American bikers prepare for Dakar Rally, the world’s most dangerous motor sports event


Dakar hopeful Ricky Brabec gets some air while training at Black Mountain Ranch off Interstate U.S. 395 in the Mojave Desert for the upcoming rally.

(Charles Fleming / Los Angeles Times)

On Jan. 2, a “Mad Max” phalanx of 354 cars, trucks, motorcycles and quads will blast out of downtown Buenos Aires and begin the treacherous 8,000-kilometer (4,971 miles) Dakar Rally across the mountains and deserts of Argentina and Bolivia.

The annual off-road race, considered the world’s most challenging and dangerous motor sports event, is often fatal. Since its inception in 1978, the Dakar has claimed the lives of 28 participants — most of them motorcyclists.

As part of their preparation for the deadly Dakar, the five American bikers who will take part in the 2016 Dakar met recently at a ranch in the Mojave Desert for a weekend of training, pep talk and strategy.

As a longtime desert motorcycle rider, long enthralled by the Dakar mystique, I leaped at the chance to ride with them.


Under a cloudy sky that would soon produce icy rain, event organizer Quinn Cody, who suffered a near-fatal crash during the 2012 Dakar, chided a racer for worrying about the weather.

“Dude! You’re going to be riding in the rain, in 30-degree weather, at 10,000 feet elevation, in Bolivia!” he said.

Not well-known in the U.S., the Dakar is enormously popular worldwide. With live coverage on 70 broadcast networks in 190 countries, the rally is seen by more people globally than any sporting event except the Formula 1 car races. An estimated 37 million people watched the 2015 race.

Originally run from Paris to Dakar, Senegal, the rally moved to South America in 2009 after threats of terrorist attacks in Mauritania and Mali convinced organizers that they needed to leave Africa.


It is a brutal race — 14 days, in sprints of up to 600 miles a day, at speeds above 100 miles per hour, along unpaved, unmarked trails, over sand dunes, across rivers, up mountains and through one of the world’s largest salt lakes.

The hundreds of riders and drivers, following coded, hieroglyphic-like maps, must weather extreme hot and cold temperatures. Some may die of heart attacks, as was the case with Argentinian Argentine racer Jorge Martinez Boero. Some will get lost and die before being found, as happened to French rider Pascal Terry. Some may expire from injuries suffered in crashes, like Australian Andy Caldecott. Some will succumb to heatstroke or fail from dehydration, like Polish rider Michael Hernik did during the 2015 race.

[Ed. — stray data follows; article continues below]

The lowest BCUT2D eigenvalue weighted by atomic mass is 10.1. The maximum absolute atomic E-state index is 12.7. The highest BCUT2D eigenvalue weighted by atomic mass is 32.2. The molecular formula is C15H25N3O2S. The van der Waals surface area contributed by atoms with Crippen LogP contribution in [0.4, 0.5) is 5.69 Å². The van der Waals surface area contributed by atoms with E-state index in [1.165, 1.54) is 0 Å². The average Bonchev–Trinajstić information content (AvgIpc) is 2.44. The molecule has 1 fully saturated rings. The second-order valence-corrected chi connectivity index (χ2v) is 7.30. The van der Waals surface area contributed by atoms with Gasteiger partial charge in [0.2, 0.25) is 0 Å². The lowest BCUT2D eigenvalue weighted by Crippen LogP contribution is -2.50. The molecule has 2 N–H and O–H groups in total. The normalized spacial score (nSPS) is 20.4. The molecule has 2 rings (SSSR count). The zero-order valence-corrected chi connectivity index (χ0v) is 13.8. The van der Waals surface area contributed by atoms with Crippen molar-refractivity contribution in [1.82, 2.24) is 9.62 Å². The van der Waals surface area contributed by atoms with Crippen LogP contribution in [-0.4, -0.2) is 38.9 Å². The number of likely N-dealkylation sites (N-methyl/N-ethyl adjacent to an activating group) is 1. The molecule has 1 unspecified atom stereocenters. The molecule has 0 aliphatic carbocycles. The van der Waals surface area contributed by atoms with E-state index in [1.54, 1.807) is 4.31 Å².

“The Dakar is well-known for being the roughest race in the world,” said Xavier Gavory of Amaury Sports Organization, which manages the race and other massive sporting events, including the annual Tour De France cycling competition. “Safety is our main concern, but it’s very difficult.”

The event attracts a special kind of athlete, drawn in part by its sheer difficulty. Most are professional riders or drivers, and most are men. Only 19 of the upcoming event’s 556 competitors are women. Finishing the rugged race requires more resilience from rig and rider than any other motor sports competition.

“I like to do things that others will not try. It eats at me, the desire to do something hard,” said veteran road racer C.R. Gittere, who is attempting his first Dakar. “It keeps me awake at night, always looking to do something that others said is hard or I cannot do.”

It’s an expensive quest. The motorcycle that Gittere will race cost more than $50,000 to build and prepare. He and his fellow riders will pay close to $25,000 to enter the race, plus an additional $14,000 for the mechanics who will accompany them. Rally organizers estimate the minimum participation cost at above $75,000 per person.

A piece of the Dakar prize money can defray that. The winner in the motorcycle class will receive about $50,000. Also, major motorcycle brands typically offer sponsorships to the top riders.

“If a rider wins Dakar he is almost guaranteed to be signed by a manufacturer,” Cody said. “For the manufacturer it is mostly about bragging rights. Companies want to be able to say that they have conquered the most grueling off-road race on the planet.”


Even with those treasures at the finish line, many of the racers won’t make it to the end. Cody said the completion rate for last year’sDakar was 53%.